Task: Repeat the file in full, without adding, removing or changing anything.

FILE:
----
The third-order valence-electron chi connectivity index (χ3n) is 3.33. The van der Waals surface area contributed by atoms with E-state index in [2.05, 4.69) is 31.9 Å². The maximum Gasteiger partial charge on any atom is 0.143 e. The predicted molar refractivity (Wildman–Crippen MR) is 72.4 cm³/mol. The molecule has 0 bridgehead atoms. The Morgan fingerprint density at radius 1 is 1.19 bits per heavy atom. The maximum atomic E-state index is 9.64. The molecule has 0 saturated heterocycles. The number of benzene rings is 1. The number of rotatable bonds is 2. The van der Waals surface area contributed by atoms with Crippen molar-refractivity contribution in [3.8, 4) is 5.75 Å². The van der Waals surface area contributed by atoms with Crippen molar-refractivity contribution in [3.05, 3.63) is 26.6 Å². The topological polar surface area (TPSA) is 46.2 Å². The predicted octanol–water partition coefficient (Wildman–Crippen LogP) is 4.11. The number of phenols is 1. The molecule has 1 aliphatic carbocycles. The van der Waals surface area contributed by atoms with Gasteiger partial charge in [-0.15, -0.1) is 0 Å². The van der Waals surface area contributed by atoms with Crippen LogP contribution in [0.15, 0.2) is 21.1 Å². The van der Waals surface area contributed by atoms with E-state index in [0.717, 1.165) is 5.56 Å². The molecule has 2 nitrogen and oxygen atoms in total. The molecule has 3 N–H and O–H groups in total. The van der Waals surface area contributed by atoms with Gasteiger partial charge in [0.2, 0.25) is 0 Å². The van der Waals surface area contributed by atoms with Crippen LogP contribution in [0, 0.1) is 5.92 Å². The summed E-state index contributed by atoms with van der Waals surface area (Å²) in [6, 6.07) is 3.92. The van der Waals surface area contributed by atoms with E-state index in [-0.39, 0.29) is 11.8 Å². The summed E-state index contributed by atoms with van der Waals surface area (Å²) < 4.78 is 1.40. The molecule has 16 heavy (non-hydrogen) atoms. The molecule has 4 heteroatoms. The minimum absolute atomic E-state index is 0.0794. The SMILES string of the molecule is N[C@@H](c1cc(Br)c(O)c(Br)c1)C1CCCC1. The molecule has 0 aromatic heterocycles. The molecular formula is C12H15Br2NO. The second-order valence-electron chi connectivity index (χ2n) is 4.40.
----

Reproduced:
The third-order valence-electron chi connectivity index (χ3n) is 3.33. The van der Waals surface area contributed by atoms with E-state index in [2.05, 4.69) is 31.9 Å². The maximum Gasteiger partial charge on any atom is 0.143 e. The predicted molar refractivity (Wildman–Crippen MR) is 72.4 cm³/mol. The molecule has 0 bridgehead atoms. The Morgan fingerprint density at radius 1 is 1.19 bits per heavy atom. The maximum atomic E-state index is 9.64. The molecule has 0 saturated heterocycles. The number of benzene rings is 1. The number of rotatable bonds is 2. The van der Waals surface area contributed by atoms with Crippen molar-refractivity contribution in [3.8, 4) is 5.75 Å². The van der Waals surface area contributed by atoms with Crippen molar-refractivity contribution in [3.05, 3.63) is 26.6 Å². The topological polar surface area (TPSA) is 46.2 Å². The predicted octanol–water partition coefficient (Wildman–Crippen LogP) is 4.11. The number of phenols is 1. The molecule has 1 aliphatic carbocycles. The van der Waals surface area contributed by atoms with Gasteiger partial charge in [-0.15, -0.1) is 0 Å². The van der Waals surface area contributed by atoms with Crippen LogP contribution in [0.15, 0.2) is 21.1 Å². The van der Waals surface area contributed by atoms with E-state index in [0.717, 1.165) is 5.56 Å². The molecule has 2 nitrogen and oxygen atoms in total. The molecule has 3 N–H and O–H groups in total. The van der Waals surface area contributed by atoms with Gasteiger partial charge in [0.2, 0.25) is 0 Å². The van der Waals surface area contributed by atoms with Crippen LogP contribution in [0, 0.1) is 5.92 Å². The summed E-state index contributed by atoms with van der Waals surface area (Å²) in [6, 6.07) is 3.92. The van der Waals surface area contributed by atoms with E-state index in [-0.39, 0.29) is 11.8 Å². The summed E-state index contributed by atoms with van der Waals surface area (Å²) < 4.78 is 1.40. The molecule has 16 heavy (non-hydrogen) atoms. The molecule has 4 heteroatoms. The minimum absolute atomic E-state index is 0.0794. The SMILES string of the molecule is N[C@@H](c1cc(Br)c(O)c(Br)c1)C1CCCC1. The molecule has 0 aromatic heterocycles. The molecular formula is C12H15Br2NO. The second-order valence-electron chi connectivity index (χ2n) is 4.40.